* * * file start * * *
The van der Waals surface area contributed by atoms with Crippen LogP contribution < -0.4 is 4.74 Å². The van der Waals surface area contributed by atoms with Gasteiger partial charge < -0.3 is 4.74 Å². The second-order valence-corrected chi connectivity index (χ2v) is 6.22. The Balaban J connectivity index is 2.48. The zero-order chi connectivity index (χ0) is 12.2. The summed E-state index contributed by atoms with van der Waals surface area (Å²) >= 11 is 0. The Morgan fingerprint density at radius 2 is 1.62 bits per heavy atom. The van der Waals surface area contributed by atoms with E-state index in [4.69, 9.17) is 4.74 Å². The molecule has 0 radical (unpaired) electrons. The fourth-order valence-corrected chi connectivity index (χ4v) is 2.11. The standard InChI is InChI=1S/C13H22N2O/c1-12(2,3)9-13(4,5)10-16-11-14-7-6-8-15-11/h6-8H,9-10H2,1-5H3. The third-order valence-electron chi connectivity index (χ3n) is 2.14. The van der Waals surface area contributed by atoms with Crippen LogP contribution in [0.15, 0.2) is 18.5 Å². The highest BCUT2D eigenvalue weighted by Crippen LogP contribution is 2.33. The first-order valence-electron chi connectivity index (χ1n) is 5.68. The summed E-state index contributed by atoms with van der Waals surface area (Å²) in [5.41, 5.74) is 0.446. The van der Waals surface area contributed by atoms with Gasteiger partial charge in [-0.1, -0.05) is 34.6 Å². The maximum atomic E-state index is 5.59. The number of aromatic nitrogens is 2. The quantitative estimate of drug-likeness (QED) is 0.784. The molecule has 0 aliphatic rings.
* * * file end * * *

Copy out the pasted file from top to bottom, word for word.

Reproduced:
The van der Waals surface area contributed by atoms with Crippen LogP contribution < -0.4 is 4.74 Å². The van der Waals surface area contributed by atoms with Gasteiger partial charge < -0.3 is 4.74 Å². The second-order valence-corrected chi connectivity index (χ2v) is 6.22. The Balaban J connectivity index is 2.48. The zero-order chi connectivity index (χ0) is 12.2. The summed E-state index contributed by atoms with van der Waals surface area (Å²) >= 11 is 0. The Morgan fingerprint density at radius 2 is 1.62 bits per heavy atom. The van der Waals surface area contributed by atoms with E-state index in [4.69, 9.17) is 4.74 Å². The molecule has 0 radical (unpaired) electrons. The fourth-order valence-corrected chi connectivity index (χ4v) is 2.11. The standard InChI is InChI=1S/C13H22N2O/c1-12(2,3)9-13(4,5)10-16-11-14-7-6-8-15-11/h6-8H,9-10H2,1-5H3. The third-order valence-electron chi connectivity index (χ3n) is 2.14. The van der Waals surface area contributed by atoms with Crippen LogP contribution in [0.15, 0.2) is 18.5 Å². The highest BCUT2D eigenvalue weighted by Crippen LogP contribution is 2.33. The first-order valence-electron chi connectivity index (χ1n) is 5.68. The summed E-state index contributed by atoms with van der Waals surface area (Å²) in [5.41, 5.74) is 0.446. The van der Waals surface area contributed by atoms with Gasteiger partial charge in [-0.1, -0.05) is 34.6 Å². The maximum atomic E-state index is 5.59. The number of aromatic nitrogens is 2. The quantitative estimate of drug-likeness (QED) is 0.784. The molecule has 0 aliphatic rings.